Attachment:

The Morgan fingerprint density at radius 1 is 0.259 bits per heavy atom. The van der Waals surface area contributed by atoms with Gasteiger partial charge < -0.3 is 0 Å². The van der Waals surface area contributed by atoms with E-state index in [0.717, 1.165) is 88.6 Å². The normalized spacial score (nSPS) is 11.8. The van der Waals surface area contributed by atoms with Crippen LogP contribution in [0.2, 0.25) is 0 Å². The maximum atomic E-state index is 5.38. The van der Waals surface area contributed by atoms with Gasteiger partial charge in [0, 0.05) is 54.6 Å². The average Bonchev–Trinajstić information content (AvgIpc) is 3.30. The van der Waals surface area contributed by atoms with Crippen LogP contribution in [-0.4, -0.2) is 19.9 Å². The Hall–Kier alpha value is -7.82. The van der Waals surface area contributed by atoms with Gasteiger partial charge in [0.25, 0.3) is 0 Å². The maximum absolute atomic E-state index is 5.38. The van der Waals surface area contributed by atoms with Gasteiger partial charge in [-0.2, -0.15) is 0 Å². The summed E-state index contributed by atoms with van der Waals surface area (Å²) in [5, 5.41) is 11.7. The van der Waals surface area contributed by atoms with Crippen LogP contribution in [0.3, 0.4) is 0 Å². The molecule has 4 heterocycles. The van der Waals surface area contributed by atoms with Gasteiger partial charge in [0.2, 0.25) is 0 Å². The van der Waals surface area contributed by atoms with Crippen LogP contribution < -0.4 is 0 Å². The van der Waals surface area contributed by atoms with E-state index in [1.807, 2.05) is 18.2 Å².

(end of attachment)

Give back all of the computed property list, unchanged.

The Morgan fingerprint density at radius 1 is 0.259 bits per heavy atom. The van der Waals surface area contributed by atoms with Gasteiger partial charge < -0.3 is 0 Å². The van der Waals surface area contributed by atoms with E-state index in [0.717, 1.165) is 88.6 Å². The normalized spacial score (nSPS) is 11.8. The van der Waals surface area contributed by atoms with Crippen LogP contribution in [0.2, 0.25) is 0 Å². The maximum atomic E-state index is 5.38. The van der Waals surface area contributed by atoms with Gasteiger partial charge in [0, 0.05) is 54.6 Å². The average Bonchev–Trinajstić information content (AvgIpc) is 3.30. The van der Waals surface area contributed by atoms with Crippen LogP contribution in [-0.4, -0.2) is 19.9 Å². The Hall–Kier alpha value is -7.82. The van der Waals surface area contributed by atoms with Gasteiger partial charge in [0.25, 0.3) is 0 Å². The maximum absolute atomic E-state index is 5.38. The van der Waals surface area contributed by atoms with Gasteiger partial charge in [-0.2, -0.15) is 0 Å². The summed E-state index contributed by atoms with van der Waals surface area (Å²) in [5, 5.41) is 11.7. The van der Waals surface area contributed by atoms with Crippen LogP contribution in [0.3, 0.4) is 0 Å². The molecule has 4 heterocycles. The van der Waals surface area contributed by atoms with Gasteiger partial charge in [0.2, 0.25) is 0 Å². The van der Waals surface area contributed by atoms with Crippen LogP contribution < -0.4 is 0 Å². The van der Waals surface area contributed by atoms with E-state index in [1.807, 2.05) is 18.2 Å².